In accordance with the last wishes of the author, the first portion of his manuscript is here submitted to your judgment. This volume represents about one fourth of his life work. If it is well received, the rest will follow in due course. This is a Canadian contribution to our common literature, and I hope that it may be thought by the old world a worthy interpreter of our younger and broader national life.
     Of the Lyrics on Freedom, those on Cuba were written between the ages of fourteen and nineteen, on France about his eighteenth or nineteenth year, and on Russia between then and the time of his death, The verses prefixed to each are from an address written by the author while a student of Queen’s University, and inserted as an introduction to that which follows.
   In its issue of Friday, Sept. 18th, 1885, the Montreal Witness contained, as its first item of Canadian News, the following:— [Page xv]
    On Thursday night, George F. Cameron, late editor of the Kingston News, died suddenly. He was a graceful writer and a prominent Canadian poet.
     This was the sum of the story of his life, so far as the world could tell it. The high position which he took in Canadian literature he won almost in a day, on a few lyrics published in his own paper and in the columns of the Queen’s College Journal. The preface to this conclusion you will find here.
     Young, as the world counts time, at thirty years of age he had run the whole gamut of its pleasures and its pains. There was to him a terrible sameness about it all.—

          Golden prospects and ominous clouds:
               Impassible walks and level drives:
          Glittering silks and colorless shrouds:
               Flattering records and shattered lives,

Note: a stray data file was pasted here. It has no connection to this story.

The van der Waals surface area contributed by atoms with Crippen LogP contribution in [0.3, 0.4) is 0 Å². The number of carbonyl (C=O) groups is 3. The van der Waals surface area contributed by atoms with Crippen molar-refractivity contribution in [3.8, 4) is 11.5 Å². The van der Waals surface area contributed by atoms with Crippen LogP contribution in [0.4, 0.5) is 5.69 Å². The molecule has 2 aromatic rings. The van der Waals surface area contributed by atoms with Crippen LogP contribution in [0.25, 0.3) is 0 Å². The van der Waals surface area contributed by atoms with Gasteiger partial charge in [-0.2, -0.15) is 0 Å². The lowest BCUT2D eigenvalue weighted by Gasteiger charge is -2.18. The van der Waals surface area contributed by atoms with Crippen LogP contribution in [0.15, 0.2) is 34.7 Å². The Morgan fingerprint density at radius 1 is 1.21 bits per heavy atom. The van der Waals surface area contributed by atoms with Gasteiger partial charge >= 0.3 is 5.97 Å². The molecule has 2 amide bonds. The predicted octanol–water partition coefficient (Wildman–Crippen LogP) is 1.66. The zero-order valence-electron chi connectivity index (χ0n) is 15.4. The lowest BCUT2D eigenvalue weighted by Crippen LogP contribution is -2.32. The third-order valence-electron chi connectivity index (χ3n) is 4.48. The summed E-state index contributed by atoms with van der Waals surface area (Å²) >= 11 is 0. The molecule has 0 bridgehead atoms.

These were the elements of its every change, and to his eternal quid novi? it had nothing further to answer. So that he who had begun life by being an enthusiast has almost finished it by becoming a cynic.

          All heartsick and headsick and weary,
               Sore wounded, oft struck in the strife,
          I ask is there end of this dreary
               Dark pilgrimage called by us life? [Page xvi]
          I ask, is there end of it—any?
               If any, when comes it anigh?
          I would die, not the one death, but many
               To know and be sure I should die.
          To know that Somewhere—in the distance,
               When Nature shall take back my breath,
          I shall add up the sum of existence
               And find that its total is—death!

     It was impossible, being what he was, that his poetry should be free from occasional pessimism. This was the natural product of the circumstances of his life. It was necessary from the character of the age in which he wrote: it was inevitable from the quality of his own mind.
     It is not without meaning that he sings in the last Springtime of his life,

          We reach for rest, and the world wheels by us
               And leaves us each in our vale of tears;
          Till the green sod covers and nought comes nigh us
               With hopes and fears.

     Nor that in its last month we hear him say, as he looks out into the unknown,

          For we shall rest. The brain that planned,
               That thought or wrought or well or ill, [Page xvii]
          At gaze like Joshua’s moon shall stand,
               Not working any work or will;
          While eye, and lip, and heart, and hand
               Shall all be still—shall all be still!

     The truest life of a poet is written in his songs. Why then, go further? If they hear not Moses and the prophets,—You know the rest.
     From the Present he asked nothing: and from the Future—but, let him speak for himself:—

          We only ask it as our share
               That, when your day-star rises clear,
          A perfect splendor in the air,
               A glory ever far and near,
          Ye write such words as these—of those who were!

     I have one favor to ask of the critic, and one only. Read him, before you review him.
     Remember that he is with the dead, and do him justice. I ask no more, and the editor of these songs needs to ask no more.
     How will the world receive him? With coldness, may be: it may be with pleasure. In any case it will matter little to him, who, as I pen these words, sleeps peacefully beneath the daisies in the land which gave him birth.

128 Union St., Kingston,
     October 6th, 1887.
[Page xviii]